There’s an immediate familiarity with holding the pen, pressed point seems to etch the characters in new ink into the surface of old wallet pressed paper. Encouraged to write only the gist of it because of limited space on these small scraps of paper, and I have to number them in order. Try that and see… everything seems possible now I have a system. Encouraging to see that, even though we suffer the ugly Trump regime, we can still have the Buddhist sense of what’s right, and wholesome action, Right View, Right Intention.

Shortly after that, the waitress comes with my lunch and it’s not what I ordered, kwiteao moo sen yai naam. Eat with chopsticks in right hand and spoon in left hand. No complaints, it’ll do, notwithstanding splatters of it on my shirtfront and not recommended if you’re fiddling with a phone screen at the time. But I’m not and soon I start to get down to it.








19 thoughts on “notwithstanding

  1. I know it ( the phone) has destroyed my mind and perhaps spirit, too. Get our food by phone, clothes, gifts. Materialism in one’s hand. And it DOES shorten the attention span. Husband is always making disparaging remarks about it. He has a flip phone with no apps or anything. But he is addicted to news online and on TV. Just as bad, ESPECIALLY with the horror that is Trump. I don’t want to break the phone addiction. But have re-found reading now and it is so much more calming and contemplative. I do some spiritual practices with the phone so it is not all bad. Even our Yogananda monk friend was obviously in love with his phone. So what is the answer? Sadhguru says these phones are destroying our children. He is right of course. What to do?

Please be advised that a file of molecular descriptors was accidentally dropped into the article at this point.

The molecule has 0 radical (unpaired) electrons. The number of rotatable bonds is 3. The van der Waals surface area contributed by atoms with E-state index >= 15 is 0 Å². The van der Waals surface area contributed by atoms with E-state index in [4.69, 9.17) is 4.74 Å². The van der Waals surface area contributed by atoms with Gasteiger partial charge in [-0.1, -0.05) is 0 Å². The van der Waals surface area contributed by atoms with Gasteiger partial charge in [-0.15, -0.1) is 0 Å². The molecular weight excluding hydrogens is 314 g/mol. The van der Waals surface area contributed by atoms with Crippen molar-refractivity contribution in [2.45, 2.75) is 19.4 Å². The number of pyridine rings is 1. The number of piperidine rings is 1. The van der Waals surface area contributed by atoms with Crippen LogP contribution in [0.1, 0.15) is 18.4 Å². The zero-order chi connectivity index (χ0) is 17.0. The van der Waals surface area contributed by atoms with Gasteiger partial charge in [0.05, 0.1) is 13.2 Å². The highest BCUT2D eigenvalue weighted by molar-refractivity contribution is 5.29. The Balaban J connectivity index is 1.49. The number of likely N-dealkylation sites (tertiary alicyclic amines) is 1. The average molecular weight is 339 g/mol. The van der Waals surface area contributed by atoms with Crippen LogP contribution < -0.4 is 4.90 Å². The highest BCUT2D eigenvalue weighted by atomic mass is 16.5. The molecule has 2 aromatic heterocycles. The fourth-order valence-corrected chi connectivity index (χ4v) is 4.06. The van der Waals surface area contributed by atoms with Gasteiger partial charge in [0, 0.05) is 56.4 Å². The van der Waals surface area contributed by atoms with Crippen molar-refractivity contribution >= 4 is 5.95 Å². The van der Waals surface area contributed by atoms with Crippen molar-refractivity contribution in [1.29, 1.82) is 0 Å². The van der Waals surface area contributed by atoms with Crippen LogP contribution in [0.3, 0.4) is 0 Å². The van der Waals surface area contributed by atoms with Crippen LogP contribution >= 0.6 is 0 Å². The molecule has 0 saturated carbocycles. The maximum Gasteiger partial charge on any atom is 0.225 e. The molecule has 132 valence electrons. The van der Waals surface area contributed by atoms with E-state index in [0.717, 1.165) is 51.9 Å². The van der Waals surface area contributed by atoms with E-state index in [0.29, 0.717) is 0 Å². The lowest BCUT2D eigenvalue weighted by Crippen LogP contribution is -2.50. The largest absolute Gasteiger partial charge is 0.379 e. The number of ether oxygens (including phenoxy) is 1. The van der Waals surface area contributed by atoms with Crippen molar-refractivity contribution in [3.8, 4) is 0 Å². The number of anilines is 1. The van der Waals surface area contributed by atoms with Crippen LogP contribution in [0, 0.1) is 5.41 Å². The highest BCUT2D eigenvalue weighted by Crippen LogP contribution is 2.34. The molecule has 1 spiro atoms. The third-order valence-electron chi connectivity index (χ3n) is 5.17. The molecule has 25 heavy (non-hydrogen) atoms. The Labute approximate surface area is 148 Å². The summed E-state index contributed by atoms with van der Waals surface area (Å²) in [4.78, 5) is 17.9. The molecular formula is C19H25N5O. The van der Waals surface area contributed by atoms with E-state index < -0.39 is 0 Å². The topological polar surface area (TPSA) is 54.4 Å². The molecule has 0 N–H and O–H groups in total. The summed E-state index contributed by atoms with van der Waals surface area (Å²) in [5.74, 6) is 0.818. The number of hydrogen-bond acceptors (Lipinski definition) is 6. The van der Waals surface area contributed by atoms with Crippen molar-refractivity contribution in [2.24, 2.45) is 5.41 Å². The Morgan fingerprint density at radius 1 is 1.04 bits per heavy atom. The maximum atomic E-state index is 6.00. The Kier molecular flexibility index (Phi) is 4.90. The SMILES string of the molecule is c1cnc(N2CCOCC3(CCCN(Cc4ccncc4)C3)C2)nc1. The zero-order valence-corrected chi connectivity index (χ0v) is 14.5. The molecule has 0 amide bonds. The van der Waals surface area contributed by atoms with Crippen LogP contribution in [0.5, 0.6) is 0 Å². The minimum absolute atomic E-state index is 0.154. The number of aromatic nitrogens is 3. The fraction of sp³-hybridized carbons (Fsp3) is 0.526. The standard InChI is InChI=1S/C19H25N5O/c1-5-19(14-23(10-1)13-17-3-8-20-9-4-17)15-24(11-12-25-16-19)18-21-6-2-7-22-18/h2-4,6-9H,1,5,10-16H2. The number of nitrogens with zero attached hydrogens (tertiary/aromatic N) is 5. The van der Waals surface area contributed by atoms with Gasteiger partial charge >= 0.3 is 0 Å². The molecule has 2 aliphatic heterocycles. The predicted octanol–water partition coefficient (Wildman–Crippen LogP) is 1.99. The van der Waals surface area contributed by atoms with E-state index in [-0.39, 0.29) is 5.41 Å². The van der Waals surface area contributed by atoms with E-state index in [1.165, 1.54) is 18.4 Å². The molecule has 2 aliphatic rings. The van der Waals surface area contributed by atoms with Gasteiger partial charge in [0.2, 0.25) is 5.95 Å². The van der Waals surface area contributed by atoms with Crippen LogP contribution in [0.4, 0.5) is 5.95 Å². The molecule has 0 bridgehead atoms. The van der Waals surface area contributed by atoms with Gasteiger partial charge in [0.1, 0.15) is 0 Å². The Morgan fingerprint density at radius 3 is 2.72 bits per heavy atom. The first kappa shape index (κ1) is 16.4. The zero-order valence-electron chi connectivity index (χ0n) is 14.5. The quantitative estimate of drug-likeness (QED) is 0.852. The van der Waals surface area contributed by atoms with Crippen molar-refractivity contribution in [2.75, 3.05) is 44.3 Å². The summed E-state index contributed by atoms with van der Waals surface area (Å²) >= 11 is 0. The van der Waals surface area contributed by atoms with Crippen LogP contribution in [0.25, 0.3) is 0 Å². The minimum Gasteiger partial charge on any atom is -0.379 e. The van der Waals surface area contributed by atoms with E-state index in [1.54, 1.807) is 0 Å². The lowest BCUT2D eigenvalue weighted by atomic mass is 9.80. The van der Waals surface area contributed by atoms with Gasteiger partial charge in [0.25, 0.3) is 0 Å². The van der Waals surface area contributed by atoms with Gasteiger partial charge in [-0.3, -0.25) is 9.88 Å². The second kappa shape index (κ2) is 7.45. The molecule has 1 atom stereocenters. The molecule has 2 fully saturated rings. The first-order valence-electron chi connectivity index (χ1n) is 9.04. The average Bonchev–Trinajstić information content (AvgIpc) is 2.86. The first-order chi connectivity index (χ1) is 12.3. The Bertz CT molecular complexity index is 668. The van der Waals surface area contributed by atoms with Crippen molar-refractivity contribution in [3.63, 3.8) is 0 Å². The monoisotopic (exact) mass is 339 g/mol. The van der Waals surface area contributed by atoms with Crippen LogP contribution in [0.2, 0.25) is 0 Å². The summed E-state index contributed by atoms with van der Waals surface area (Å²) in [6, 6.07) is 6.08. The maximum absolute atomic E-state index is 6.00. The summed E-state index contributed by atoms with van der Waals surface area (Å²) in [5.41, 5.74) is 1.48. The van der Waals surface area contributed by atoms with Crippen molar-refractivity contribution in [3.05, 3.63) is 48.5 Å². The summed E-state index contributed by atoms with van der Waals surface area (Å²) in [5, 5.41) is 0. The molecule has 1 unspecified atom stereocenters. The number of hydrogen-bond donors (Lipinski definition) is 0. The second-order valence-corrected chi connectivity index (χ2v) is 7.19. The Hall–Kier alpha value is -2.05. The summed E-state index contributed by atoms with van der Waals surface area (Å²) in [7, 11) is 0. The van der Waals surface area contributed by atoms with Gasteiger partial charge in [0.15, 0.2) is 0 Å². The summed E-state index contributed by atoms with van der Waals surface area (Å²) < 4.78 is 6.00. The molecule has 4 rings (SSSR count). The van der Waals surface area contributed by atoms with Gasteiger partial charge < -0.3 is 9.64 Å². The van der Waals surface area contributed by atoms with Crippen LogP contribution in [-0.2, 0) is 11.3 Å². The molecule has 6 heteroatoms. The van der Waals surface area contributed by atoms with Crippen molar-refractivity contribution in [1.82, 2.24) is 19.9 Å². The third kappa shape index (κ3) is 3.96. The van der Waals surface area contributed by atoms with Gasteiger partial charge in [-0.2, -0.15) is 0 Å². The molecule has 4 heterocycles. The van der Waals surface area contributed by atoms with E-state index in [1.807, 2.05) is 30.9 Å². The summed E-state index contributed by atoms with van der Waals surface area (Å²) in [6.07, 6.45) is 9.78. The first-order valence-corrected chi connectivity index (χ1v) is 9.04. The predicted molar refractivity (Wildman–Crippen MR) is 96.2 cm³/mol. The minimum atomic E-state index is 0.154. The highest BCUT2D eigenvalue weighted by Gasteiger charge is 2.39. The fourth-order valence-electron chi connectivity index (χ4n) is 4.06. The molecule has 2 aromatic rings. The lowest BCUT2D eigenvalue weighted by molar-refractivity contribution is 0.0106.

• This is it, ‘the phone addiction’, I suppose there are worse addictions but this one unravels one’s mental capacity – the distraction addiction. Heartening to read: ‘husband is always making disparaging remarks about it’. And it conveys the horror that is Trump, he and others exist as a result of social media. Everything he says is shortened and could be a tweet, he doesn’t read, they say his attention span is as short as the last person he spoke to. His followers must be the same. So, what is the answer? It must be the same as over-eating, smoking, drinking heavily, greed, hate and delusion know when to put it down, something like that.